“We’ve always played tough games against Davidson, they beat us down there. They were fully loaded today. The first four minutes of the second half were huge. At first, we couldn’t score, then got up those four minutes. Great to get one in the books, the first one is toughest, especially when you are expected to win. G (Davis) had six rebounds, Mary (Goulding) had three. Offensive possessions extended are important, especially when you are not scoring. We’re frustrated, because we did not take Davidson out of what they do. We adjusted second half. We doubled on Lyon and forced someone else to shoot it second half. We wanted the ball out of her hand. At halftime, our concern was defense, not offense. We wanted to set the tone and force them to play defense. Can’t thank everybody enough: Fans, band, dance and cheer squads, for supporting us. Can’t thank them enough. Last time, (against Saint Louis, the Rams’ next opponent) we got away from what we do as a program. We have to stay focused to what we do. The last time playing them was a learning experience.” -  Fordham coach Stephanie Gaitley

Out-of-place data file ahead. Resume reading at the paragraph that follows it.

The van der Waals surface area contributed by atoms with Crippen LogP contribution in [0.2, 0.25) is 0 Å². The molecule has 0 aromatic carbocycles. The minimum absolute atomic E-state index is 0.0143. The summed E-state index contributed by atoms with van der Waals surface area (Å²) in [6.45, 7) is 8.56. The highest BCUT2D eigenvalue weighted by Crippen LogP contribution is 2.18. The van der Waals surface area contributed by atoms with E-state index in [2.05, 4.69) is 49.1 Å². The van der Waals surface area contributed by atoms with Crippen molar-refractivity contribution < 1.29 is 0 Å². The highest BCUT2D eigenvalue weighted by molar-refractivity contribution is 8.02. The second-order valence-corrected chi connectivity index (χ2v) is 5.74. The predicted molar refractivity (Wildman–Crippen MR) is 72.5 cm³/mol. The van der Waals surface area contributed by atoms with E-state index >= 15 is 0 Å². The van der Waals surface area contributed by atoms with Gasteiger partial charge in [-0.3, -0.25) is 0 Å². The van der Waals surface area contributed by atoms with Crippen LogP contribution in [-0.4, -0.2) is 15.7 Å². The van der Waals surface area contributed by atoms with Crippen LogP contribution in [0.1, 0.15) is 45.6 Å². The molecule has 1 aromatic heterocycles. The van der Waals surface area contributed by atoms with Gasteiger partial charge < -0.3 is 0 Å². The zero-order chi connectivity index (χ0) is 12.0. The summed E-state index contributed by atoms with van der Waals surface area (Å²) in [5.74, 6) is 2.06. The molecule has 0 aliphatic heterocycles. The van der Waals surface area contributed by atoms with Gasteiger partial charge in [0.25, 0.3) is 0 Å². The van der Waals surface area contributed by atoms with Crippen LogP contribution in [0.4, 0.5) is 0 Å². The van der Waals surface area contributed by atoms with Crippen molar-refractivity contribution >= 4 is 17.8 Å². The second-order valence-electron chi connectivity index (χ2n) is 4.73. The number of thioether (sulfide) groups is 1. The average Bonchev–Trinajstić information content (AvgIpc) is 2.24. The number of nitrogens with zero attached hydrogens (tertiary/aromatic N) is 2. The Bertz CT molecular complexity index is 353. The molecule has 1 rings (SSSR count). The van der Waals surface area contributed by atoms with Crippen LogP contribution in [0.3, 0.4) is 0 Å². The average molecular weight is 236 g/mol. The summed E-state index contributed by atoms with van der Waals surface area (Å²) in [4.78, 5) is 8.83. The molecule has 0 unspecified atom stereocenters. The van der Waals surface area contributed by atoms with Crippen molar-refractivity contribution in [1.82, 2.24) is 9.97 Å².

MAAC Monday, Part II: MBB award and tournament predictions, final power rankings

The second of today's two-part MAAC Monday is also one in which predictions are the first orders of business, much as they were on the women's side. Before the Men's and Women's Basketball Championships tip off in Albany on Thursday, we offer our predictions of both the award winners; to be announced Friday, as well as the matchups inside the tournament bracket before revealing our final power rankings of the 2016-17 season:

Player of the Year
Who Should Win: Justin Robinson, Monmouth (19.7 PPG, 3.9 RPG, 4.8 APG, 1.5 SPG)
Who Will Win: Robinson

And it should be unanimous. A month ago, it looked like there would be a slew of challengers to Monmouth's floor general before he found another gear in the early stages of what became a 16-game win streak for the Hawks. Now the MAAC scoring leader at just under 20 points per game, Robinson has elevated his game to an even higher level, and is head and shoulders above the competition as he prepares to become just the fourth player in conference history to win two or more Player of the Year awards, and first since Luis Flores captured the hardware while leading Manhattan to back-to-back MAAC championships in 2003 and 2004.

Rookie of the Year
Who Should Win: Mikey Dixon, Quinnipiac (16.8 PPG, 3.7 RPG, 2.2 APG)
Who Will Win: Dixon